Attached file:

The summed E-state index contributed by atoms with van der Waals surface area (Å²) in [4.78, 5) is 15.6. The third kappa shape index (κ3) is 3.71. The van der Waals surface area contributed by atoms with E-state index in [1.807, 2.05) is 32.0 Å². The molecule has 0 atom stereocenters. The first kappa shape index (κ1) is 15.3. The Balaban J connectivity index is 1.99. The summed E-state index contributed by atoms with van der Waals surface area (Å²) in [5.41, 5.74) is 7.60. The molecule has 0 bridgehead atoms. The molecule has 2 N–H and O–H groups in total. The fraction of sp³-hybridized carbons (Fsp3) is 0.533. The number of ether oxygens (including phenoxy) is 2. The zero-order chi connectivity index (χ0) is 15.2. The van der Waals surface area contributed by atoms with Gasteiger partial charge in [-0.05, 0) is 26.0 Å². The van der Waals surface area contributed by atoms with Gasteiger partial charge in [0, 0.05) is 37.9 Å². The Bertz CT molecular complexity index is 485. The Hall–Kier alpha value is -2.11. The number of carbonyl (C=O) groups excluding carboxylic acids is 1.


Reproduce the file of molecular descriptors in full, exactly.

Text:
The summed E-state index contributed by atoms with van der Waals surface area (Å²) in [4.78, 5) is 15.6. The third kappa shape index (κ3) is 3.71. The van der Waals surface area contributed by atoms with E-state index in [1.807, 2.05) is 32.0 Å². The molecule has 0 atom stereocenters. The first kappa shape index (κ1) is 15.3. The Balaban J connectivity index is 1.99. The summed E-state index contributed by atoms with van der Waals surface area (Å²) in [5.41, 5.74) is 7.60. The molecule has 0 bridgehead atoms. The molecule has 2 N–H and O–H groups in total. The fraction of sp³-hybridized carbons (Fsp3) is 0.533. The number of ether oxygens (including phenoxy) is 2. The zero-order chi connectivity index (χ0) is 15.2. The van der Waals surface area contributed by atoms with Gasteiger partial charge in [-0.05, 0) is 26.0 Å². The van der Waals surface area contributed by atoms with Gasteiger partial charge in [0, 0.05) is 37.9 Å². The Bertz CT molecular complexity index is 485. The Hall–Kier alpha value is -2.11. The number of carbonyl (C=O) groups excluding carboxylic acids is 1.